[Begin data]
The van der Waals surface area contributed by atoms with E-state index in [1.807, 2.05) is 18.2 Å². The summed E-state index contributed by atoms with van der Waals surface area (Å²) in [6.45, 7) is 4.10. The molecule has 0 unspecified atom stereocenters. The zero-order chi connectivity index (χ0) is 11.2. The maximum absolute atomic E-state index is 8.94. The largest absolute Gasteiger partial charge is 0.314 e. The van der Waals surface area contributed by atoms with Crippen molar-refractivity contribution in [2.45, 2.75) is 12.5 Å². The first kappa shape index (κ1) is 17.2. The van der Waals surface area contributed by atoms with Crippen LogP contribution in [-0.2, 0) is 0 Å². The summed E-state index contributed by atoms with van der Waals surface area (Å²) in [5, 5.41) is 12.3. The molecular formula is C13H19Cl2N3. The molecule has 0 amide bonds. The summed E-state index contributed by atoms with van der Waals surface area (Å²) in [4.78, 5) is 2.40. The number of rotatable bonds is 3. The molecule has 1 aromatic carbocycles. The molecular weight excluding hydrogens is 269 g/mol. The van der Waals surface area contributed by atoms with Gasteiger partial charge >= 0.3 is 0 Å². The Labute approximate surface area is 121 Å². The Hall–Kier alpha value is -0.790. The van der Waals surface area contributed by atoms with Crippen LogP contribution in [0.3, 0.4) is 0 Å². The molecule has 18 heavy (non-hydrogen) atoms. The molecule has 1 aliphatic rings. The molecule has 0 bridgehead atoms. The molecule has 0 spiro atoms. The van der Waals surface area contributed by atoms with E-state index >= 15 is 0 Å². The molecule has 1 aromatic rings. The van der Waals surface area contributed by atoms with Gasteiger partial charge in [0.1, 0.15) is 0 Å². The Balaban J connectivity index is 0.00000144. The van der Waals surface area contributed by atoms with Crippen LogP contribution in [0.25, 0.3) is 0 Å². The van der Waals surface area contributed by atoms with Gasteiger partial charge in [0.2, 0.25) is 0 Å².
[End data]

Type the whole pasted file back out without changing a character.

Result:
The van der Waals surface area contributed by atoms with E-state index in [1.807, 2.05) is 18.2 Å². The summed E-state index contributed by atoms with van der Waals surface area (Å²) in [6.45, 7) is 4.10. The molecule has 0 unspecified atom stereocenters. The zero-order chi connectivity index (χ0) is 11.2. The maximum absolute atomic E-state index is 8.94. The largest absolute Gasteiger partial charge is 0.314 e. The van der Waals surface area contributed by atoms with Crippen molar-refractivity contribution in [2.45, 2.75) is 12.5 Å². The first kappa shape index (κ1) is 17.2. The van der Waals surface area contributed by atoms with Crippen LogP contribution in [-0.2, 0) is 0 Å². The summed E-state index contributed by atoms with van der Waals surface area (Å²) in [5, 5.41) is 12.3. The molecular formula is C13H19Cl2N3. The molecule has 0 amide bonds. The summed E-state index contributed by atoms with van der Waals surface area (Å²) in [4.78, 5) is 2.40. The number of rotatable bonds is 3. The molecule has 1 aromatic carbocycles. The molecular weight excluding hydrogens is 269 g/mol. The van der Waals surface area contributed by atoms with Gasteiger partial charge >= 0.3 is 0 Å². The Labute approximate surface area is 121 Å². The Hall–Kier alpha value is -0.790. The van der Waals surface area contributed by atoms with Crippen LogP contribution in [0.3, 0.4) is 0 Å². The molecule has 18 heavy (non-hydrogen) atoms. The molecule has 1 aliphatic rings. The molecule has 0 bridgehead atoms. The molecule has 0 spiro atoms. The van der Waals surface area contributed by atoms with E-state index >= 15 is 0 Å². The molecule has 1 aromatic rings. The van der Waals surface area contributed by atoms with Gasteiger partial charge in [0.1, 0.15) is 0 Å². The Balaban J connectivity index is 0.00000144. The van der Waals surface area contributed by atoms with Crippen LogP contribution in [0.25, 0.3) is 0 Å². The van der Waals surface area contributed by atoms with Gasteiger partial charge in [0.2, 0.25) is 0 Å².